Let us take the example of Colgate from the above example, the Net Income (2013) attributable to Common Shareholders is \$2,241 million, and common shares outstanding is 930.8 million. EPS calculation of Colgate for 2014 is \$2,241 / 930.8 = \$2.41

source – Colgate 10K filings

Example #3

Albatross Inc 2007 Net Income – \$1,000,000. Additional data provided below

• 100,000 Class A shares preferred cumulative shares, dividend amount of \$2.00/share
• 50,000 Class B shares preferred noncumulative shares, dividend amount \$1.50/share
• No Dividend declared or paid in the current year

What will be the numerator of basic EPS for Albatross Inc?

The numerator of EPS = Net Income – Preferred Dividends

The weighted average number of shares calculation

The weighted average number of shares is calculated as per below –

Effect of Stock Dividends & Stock Splits on EPS

In calculating the weighted average number of shares, stock dividends and stock splits are only changed in the units of measurement, not changes in the ownership of earnings. A stock dividend or split shareholders).

When a stock dividend or split occurs, the computation of the weighted average number of shares requires the restatement of the shares outstanding before the stock dividend or split. Therefore, it is not weighted by the year’s portion after the stock dividend or split.

Specifically, before starting the three steps of computing the weighted average, the following numbers are restated to reflect the effects of the stock dividend/split:

The beginning balance of shares outstanding;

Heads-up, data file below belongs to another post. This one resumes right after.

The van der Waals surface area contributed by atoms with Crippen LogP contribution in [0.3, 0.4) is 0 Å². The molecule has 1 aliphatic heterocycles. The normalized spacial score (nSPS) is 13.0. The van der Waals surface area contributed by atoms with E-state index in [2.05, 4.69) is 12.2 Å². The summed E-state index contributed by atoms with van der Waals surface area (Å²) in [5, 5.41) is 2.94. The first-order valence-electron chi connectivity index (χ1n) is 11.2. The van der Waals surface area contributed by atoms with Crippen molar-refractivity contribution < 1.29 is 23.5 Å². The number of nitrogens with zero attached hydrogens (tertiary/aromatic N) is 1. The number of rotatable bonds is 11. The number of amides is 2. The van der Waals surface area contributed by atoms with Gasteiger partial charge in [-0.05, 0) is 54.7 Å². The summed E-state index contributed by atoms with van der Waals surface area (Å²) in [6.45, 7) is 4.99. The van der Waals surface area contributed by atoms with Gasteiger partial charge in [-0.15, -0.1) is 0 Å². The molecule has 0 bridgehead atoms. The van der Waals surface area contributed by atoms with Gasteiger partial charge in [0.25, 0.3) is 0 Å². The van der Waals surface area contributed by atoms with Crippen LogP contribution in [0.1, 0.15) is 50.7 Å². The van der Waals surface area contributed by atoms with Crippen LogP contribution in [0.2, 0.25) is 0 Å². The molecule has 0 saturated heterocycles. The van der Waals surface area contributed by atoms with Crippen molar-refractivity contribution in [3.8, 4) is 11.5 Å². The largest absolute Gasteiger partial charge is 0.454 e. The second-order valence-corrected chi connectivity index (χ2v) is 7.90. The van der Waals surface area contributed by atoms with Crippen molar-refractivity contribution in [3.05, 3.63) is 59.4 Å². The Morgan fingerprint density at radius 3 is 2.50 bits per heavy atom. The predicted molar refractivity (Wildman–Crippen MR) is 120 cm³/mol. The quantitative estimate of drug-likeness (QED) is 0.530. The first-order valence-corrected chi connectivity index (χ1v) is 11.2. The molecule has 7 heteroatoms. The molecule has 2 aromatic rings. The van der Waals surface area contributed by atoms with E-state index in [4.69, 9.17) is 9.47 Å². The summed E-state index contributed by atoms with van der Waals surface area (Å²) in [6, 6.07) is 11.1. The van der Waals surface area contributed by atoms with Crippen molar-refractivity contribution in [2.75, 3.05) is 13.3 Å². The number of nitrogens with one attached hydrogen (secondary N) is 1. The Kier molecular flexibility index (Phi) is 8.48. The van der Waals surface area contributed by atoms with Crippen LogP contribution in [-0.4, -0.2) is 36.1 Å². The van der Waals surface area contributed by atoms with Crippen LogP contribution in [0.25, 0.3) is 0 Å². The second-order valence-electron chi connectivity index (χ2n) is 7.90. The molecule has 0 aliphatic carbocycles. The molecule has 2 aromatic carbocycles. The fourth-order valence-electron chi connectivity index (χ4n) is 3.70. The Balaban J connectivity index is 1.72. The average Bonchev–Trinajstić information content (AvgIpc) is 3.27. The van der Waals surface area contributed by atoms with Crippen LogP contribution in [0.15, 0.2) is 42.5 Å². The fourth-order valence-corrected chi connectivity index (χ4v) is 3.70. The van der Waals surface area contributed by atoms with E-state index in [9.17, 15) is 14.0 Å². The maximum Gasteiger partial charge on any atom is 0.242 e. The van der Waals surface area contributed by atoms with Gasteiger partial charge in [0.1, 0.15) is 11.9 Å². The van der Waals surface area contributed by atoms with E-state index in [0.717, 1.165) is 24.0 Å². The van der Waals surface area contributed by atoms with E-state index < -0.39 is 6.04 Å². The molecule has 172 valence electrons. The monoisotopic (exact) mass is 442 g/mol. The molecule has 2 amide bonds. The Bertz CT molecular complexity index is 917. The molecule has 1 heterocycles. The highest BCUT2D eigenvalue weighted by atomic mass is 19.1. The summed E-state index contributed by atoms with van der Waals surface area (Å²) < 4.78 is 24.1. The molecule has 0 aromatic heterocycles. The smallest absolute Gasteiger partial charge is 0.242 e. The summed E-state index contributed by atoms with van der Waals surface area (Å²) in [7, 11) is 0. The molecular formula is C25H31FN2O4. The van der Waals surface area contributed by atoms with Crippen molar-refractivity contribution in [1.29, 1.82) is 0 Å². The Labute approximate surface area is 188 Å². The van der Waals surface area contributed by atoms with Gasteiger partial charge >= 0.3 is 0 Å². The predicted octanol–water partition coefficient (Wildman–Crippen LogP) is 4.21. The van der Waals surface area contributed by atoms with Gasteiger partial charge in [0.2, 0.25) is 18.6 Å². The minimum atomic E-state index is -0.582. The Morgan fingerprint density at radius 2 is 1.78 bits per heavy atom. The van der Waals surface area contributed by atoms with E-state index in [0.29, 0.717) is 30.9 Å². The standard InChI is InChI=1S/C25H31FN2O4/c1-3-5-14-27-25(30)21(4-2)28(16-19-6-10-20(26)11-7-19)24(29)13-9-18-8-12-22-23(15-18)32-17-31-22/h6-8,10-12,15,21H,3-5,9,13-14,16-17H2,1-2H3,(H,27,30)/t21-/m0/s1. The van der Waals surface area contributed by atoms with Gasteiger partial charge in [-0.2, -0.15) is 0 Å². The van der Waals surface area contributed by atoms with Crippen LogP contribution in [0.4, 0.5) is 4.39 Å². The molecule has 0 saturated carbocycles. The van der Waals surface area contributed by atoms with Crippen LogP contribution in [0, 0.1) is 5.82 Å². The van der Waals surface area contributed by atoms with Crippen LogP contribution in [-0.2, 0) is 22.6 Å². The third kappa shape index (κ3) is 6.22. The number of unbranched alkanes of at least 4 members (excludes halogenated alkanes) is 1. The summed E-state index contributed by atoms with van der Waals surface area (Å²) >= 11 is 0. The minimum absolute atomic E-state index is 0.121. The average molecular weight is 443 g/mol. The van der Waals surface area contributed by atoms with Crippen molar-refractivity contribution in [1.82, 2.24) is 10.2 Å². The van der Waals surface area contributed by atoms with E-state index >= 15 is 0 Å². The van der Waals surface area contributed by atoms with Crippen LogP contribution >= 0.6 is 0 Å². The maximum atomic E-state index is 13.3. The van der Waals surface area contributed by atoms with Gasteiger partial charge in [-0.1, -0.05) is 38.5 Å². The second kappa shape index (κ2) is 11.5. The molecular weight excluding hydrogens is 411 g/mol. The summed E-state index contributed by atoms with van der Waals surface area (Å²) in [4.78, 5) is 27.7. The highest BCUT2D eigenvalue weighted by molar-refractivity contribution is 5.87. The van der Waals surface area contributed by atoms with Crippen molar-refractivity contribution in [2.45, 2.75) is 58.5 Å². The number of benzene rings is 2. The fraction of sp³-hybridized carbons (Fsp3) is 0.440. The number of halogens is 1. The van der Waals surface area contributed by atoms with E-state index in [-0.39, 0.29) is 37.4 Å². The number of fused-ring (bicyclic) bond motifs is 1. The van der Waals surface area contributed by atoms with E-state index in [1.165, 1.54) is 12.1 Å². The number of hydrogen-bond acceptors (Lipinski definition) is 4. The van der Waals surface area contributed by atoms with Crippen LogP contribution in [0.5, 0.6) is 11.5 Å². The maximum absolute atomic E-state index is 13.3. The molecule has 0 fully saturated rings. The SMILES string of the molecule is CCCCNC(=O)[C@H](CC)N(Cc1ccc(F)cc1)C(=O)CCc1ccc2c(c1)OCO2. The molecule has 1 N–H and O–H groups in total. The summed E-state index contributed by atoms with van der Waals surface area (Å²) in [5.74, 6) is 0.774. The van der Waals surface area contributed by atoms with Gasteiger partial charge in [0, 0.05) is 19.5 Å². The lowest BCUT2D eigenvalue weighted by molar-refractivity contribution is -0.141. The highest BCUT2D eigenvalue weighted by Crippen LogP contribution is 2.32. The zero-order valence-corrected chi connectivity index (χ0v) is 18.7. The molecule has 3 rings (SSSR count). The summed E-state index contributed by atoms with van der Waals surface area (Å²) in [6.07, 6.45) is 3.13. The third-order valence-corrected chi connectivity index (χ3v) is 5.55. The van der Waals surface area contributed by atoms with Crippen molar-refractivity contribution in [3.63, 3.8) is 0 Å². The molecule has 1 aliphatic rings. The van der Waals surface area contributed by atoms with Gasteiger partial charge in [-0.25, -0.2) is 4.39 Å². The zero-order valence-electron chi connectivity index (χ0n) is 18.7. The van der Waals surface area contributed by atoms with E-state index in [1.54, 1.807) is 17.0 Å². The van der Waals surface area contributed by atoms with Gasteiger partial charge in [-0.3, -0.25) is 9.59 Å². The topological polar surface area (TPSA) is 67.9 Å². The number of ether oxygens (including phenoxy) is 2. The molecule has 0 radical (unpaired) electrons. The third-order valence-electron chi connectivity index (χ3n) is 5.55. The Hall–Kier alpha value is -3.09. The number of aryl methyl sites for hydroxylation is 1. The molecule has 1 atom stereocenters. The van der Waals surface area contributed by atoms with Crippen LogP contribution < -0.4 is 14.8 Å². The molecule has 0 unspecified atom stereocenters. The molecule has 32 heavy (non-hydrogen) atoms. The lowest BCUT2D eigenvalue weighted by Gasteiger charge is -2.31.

• All share issuance or purchase prior to the stock dividend or split;
• No restatement is made for shares issued or purchased after the date of the stock dividend or split.

If a stock dividend or split occurs after the end of the year, but before the financial statements are issued, the weighted average number of shares outstanding for the year (and any other years presented in the comparative form) must be restated.

Example

Calculate the weighted average number of shares for the following –

The weighted average number of shares is calculated as per below –

Colgate’s Stock Dividends and Earnings Per Share

As a result of 2013, Stock Split all historical per share data and numbers of shares outstanding were retroactively adjusted. In 2012, the shares outstanding were 476.1 million, and they almost doubled up to 930.8 million due to the two-for-one stock split.

source – Colgate 10K filings

Simple vs. Complex Capital Structure

A company’s capital structure is simple if it consists of only common stock or includes no potential common stock that, upon conversion or exercise, could result in a higher number of shares. Companies with simple capital structures only need to report basic EPS formula.

A complex capital structure has securities that could have a dilutive effect on earnings per common share.

Let us look at the Colgate earnings per share. We note that there are two variations – Basic and Diluted EPS in Colgate. Also, note that stock options and restricted stock units affect the total number of shares outstanding.

Colgate has a complex capital structure – Why? The reason is that their capital structure contains stock options and restrictive stock units that may increase the number of shares outstanding (denominator). If the number of shares outstanding increases, then the EPS will decrease. Please note in the case of Colgate, the number of shares that increase due to stock options and restricted stock units is 9.1 million for 2014.